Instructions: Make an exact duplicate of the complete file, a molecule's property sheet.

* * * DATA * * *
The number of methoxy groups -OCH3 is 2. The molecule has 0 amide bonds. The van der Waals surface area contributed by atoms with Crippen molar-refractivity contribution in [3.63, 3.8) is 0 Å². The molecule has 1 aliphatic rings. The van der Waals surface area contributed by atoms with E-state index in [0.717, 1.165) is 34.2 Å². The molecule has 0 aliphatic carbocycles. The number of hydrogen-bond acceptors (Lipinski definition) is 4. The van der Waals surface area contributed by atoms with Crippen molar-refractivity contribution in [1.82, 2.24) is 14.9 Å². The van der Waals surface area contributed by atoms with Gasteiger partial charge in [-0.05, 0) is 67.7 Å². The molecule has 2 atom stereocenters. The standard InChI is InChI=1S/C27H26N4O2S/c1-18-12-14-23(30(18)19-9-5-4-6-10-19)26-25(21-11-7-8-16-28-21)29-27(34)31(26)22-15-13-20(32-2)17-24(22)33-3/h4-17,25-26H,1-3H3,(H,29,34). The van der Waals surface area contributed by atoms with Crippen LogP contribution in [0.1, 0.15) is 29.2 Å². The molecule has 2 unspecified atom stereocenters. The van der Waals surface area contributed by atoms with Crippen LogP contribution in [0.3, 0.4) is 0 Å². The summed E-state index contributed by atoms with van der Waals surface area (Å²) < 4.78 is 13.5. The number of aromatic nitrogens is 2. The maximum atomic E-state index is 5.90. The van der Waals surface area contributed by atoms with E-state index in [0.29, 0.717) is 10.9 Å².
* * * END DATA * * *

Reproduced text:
The number of methoxy groups -OCH3 is 2. The molecule has 0 amide bonds. The van der Waals surface area contributed by atoms with Crippen molar-refractivity contribution in [3.63, 3.8) is 0 Å². The molecule has 1 aliphatic rings. The van der Waals surface area contributed by atoms with E-state index in [0.717, 1.165) is 34.2 Å². The molecule has 0 aliphatic carbocycles. The number of hydrogen-bond acceptors (Lipinski definition) is 4. The van der Waals surface area contributed by atoms with Crippen molar-refractivity contribution in [1.82, 2.24) is 14.9 Å². The van der Waals surface area contributed by atoms with Gasteiger partial charge in [-0.05, 0) is 67.7 Å². The molecule has 2 atom stereocenters. The standard InChI is InChI=1S/C27H26N4O2S/c1-18-12-14-23(30(18)19-9-5-4-6-10-19)26-25(21-11-7-8-16-28-21)29-27(34)31(26)22-15-13-20(32-2)17-24(22)33-3/h4-17,25-26H,1-3H3,(H,29,34). The van der Waals surface area contributed by atoms with Crippen LogP contribution in [0.1, 0.15) is 29.2 Å². The molecule has 2 unspecified atom stereocenters. The van der Waals surface area contributed by atoms with Crippen LogP contribution in [0.3, 0.4) is 0 Å². The summed E-state index contributed by atoms with van der Waals surface area (Å²) < 4.78 is 13.5. The number of aromatic nitrogens is 2. The maximum atomic E-state index is 5.90. The van der Waals surface area contributed by atoms with E-state index in [0.29, 0.717) is 10.9 Å².